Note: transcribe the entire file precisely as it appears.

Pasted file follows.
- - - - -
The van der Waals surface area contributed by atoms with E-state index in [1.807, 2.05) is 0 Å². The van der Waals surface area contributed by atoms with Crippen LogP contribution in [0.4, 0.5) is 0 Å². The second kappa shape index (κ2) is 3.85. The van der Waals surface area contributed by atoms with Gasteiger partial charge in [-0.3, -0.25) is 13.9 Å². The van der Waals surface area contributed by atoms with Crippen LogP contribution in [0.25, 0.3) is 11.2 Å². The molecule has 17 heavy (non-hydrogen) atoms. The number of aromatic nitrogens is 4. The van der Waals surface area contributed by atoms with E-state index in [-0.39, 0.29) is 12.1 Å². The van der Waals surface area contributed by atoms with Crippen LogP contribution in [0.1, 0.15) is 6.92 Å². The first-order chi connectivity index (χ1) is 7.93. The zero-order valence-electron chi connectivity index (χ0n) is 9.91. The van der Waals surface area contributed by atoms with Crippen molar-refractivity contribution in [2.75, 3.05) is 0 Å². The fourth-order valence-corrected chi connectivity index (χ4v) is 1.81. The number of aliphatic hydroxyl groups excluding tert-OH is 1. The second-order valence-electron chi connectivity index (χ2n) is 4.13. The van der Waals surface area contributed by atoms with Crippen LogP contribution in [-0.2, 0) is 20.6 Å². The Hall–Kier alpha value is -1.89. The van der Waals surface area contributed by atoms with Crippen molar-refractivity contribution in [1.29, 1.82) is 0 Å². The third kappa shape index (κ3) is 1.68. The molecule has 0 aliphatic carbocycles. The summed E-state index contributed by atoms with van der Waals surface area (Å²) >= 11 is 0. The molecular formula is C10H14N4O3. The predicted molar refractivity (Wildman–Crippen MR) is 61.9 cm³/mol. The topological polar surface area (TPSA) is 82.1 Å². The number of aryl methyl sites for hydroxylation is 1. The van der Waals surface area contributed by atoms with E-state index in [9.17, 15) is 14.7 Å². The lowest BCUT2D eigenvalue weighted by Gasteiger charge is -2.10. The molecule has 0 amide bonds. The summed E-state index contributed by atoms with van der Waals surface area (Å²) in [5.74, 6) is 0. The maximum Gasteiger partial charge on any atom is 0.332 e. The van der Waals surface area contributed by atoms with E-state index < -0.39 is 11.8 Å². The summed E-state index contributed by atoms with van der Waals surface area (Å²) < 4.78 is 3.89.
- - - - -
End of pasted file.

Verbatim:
The van der Waals surface area contributed by atoms with E-state index in [1.807, 2.05) is 0 Å². The van der Waals surface area contributed by atoms with Crippen LogP contribution in [0.4, 0.5) is 0 Å². The second kappa shape index (κ2) is 3.85. The van der Waals surface area contributed by atoms with Gasteiger partial charge in [-0.3, -0.25) is 13.9 Å². The van der Waals surface area contributed by atoms with Crippen LogP contribution in [0.25, 0.3) is 11.2 Å². The molecule has 17 heavy (non-hydrogen) atoms. The number of aromatic nitrogens is 4. The van der Waals surface area contributed by atoms with E-state index in [-0.39, 0.29) is 12.1 Å². The van der Waals surface area contributed by atoms with Crippen LogP contribution in [0.1, 0.15) is 6.92 Å². The first-order chi connectivity index (χ1) is 7.93. The zero-order valence-electron chi connectivity index (χ0n) is 9.91. The van der Waals surface area contributed by atoms with Crippen molar-refractivity contribution in [2.75, 3.05) is 0 Å². The fourth-order valence-corrected chi connectivity index (χ4v) is 1.81. The number of aliphatic hydroxyl groups excluding tert-OH is 1. The second-order valence-electron chi connectivity index (χ2n) is 4.13. The van der Waals surface area contributed by atoms with Crippen LogP contribution in [-0.2, 0) is 20.6 Å². The Hall–Kier alpha value is -1.89. The van der Waals surface area contributed by atoms with Crippen molar-refractivity contribution in [1.29, 1.82) is 0 Å². The third kappa shape index (κ3) is 1.68. The molecule has 0 aliphatic carbocycles. The summed E-state index contributed by atoms with van der Waals surface area (Å²) >= 11 is 0. The molecular formula is C10H14N4O3. The predicted molar refractivity (Wildman–Crippen MR) is 61.9 cm³/mol. The topological polar surface area (TPSA) is 82.1 Å². The number of aryl methyl sites for hydroxylation is 1. The van der Waals surface area contributed by atoms with E-state index in [9.17, 15) is 14.7 Å². The lowest BCUT2D eigenvalue weighted by Gasteiger charge is -2.10. The molecule has 0 amide bonds. The summed E-state index contributed by atoms with van der Waals surface area (Å²) in [5.74, 6) is 0. The maximum Gasteiger partial charge on any atom is 0.332 e. The van der Waals surface area contributed by atoms with E-state index < -0.39 is 11.8 Å². The summed E-state index contributed by atoms with van der Waals surface area (Å²) < 4.78 is 3.89.